From gravel to green: Students plant hundreds of trees in former Ennismore graval pit

·3 min read

ENNISMORE — Shovels in hand, a group of local students turned young greenthumbs gathered at a former gravel pit in Ennismore on Friday to plant hundreds of trees — part of a collaborative rehabilitation effort between Otonabee Conservation, Kawartha Pine Ridge District School Board and a handful of community partners committed to environmental stewardship.

Members of Youth Leadership in Sustainability — Grade 11 and 12 students from public high schools, including Crestwood Secondary School, Thomas A. Stewart Secondary School and Peterborough Alternative and Continuing Education at PCVS — planted white spruces, white cedars and red and white pines to revitalize the Boundary Road site in Selwyn Township.

Participants aimed to plant 400 trees throughout the day.

The YLS program, founded in 2018, adopts an “integrated curriculum” model, teaching students inside and outside of the classroom over the course of one semester.

Students, who earn four high school credits through the program, explore a myriad of issues, from “big picture” environmental, economic, human rights topics to resource management, climate change, advocacy work and Indigenous literature.

Each fall, a new cohort of YLS students plant trees, go on field trips carry out a number of environmental initiatives — putting classroom theory to real-world practice.

The group recently went to Catchacoma forest. Next week, they’re off to the Petroglyphs.

“There’s a strong emphasis on field learning. We try to connect with the land as much as we can. This, at first glance, is tree planting. But the larger picture is ecological restoration,” Cam Douglas, YLS founder and co-ordinator, told the Examiner.

“We’re taking a degraded site and bringing it back to life to re-establish biodiversity. It’s close to our home, too. This is somewhere the kids can come back to and see their trees and walk the trails,” Douglas said.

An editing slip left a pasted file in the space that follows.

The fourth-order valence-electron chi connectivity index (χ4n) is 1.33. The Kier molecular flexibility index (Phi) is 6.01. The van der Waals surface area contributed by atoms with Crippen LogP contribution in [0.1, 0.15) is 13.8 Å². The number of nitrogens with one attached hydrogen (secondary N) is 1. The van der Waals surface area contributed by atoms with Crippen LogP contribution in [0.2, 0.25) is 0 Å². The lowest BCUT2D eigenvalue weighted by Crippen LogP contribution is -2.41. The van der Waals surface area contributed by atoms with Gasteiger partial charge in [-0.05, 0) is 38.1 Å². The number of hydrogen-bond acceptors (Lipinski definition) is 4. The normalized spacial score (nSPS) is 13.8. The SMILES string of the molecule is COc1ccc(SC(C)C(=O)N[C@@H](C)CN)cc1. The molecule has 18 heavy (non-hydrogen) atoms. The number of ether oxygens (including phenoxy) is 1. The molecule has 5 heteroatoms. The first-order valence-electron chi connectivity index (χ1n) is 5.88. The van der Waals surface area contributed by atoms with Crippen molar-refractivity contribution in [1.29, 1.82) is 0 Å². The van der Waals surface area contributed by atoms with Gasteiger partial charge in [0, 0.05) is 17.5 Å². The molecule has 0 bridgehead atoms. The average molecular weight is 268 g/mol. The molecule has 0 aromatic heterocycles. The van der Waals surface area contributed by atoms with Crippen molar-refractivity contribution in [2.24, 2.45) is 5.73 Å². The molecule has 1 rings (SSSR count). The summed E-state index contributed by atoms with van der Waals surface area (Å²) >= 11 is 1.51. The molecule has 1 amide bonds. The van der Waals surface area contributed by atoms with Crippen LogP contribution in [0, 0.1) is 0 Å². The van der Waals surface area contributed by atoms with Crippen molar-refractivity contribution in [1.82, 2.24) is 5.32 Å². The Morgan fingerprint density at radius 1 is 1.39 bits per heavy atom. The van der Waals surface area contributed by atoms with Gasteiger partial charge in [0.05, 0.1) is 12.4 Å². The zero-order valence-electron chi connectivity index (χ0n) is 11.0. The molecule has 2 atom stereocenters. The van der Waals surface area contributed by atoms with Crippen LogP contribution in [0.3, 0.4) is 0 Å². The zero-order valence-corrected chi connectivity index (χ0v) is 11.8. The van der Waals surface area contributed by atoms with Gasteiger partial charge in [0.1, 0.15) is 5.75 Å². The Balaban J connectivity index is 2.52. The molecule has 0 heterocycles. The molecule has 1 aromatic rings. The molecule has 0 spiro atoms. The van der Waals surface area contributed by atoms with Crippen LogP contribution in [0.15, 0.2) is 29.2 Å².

“The idea, ultimately, is for young people to understand the planetary challenges but also to explore solutions and understand those solutions in a community context.”

The program also sharpens students’ budding leadership skills, he said.

“That’s so they can advocate for a sustainable future once they’ve completed the program,” Douglas said.

A course within the program teaches students how to craft press releases and harness the influence of media. YLS members also learn how to engage with politicians and elected officials to advocate for environmental causes.

Micah McDonald, a Grade 13 student at PACE who wants to become a marine biologist, said YLS is an engaging introduction into environmental sciences.

The township-owned gravel site is the perfect place for YLS’s initiative to take root, he said.

“I think that there’s a lot of barren places and it’s a good starting place. The end goal is to plant trees everywhere,” McDonald said.

Not only is the tree-planting campaign helping to rejuvenate an Ennismore ecosystem, it’s also rejuvenating the mental health of youth — isolated for months — by allowing students to gather with one another as they emerge from the pandemic.

“it’s really great to be around people, especially people who are like-minded. We all share the same attitudes toward the environment and social issues.”

Ultimately, Otonabee Conservation hopes to plant 1,500 trees in the area thanks to the support of NEFAB Canada, One Tree Planted, Caterpillar and Selwyn Township.

“It all comes back to doing whatever we need to do to get the kids to school.”

bburke@metroland.com

Brendan Burke is a staff reporter at the Examiner, based in Peterborough. His reporting is funded by the Canadian government through its Local Journalism Initiative.

Brendan Burke, Local Journalism Initiative Reporter, The Peterborough Examiner

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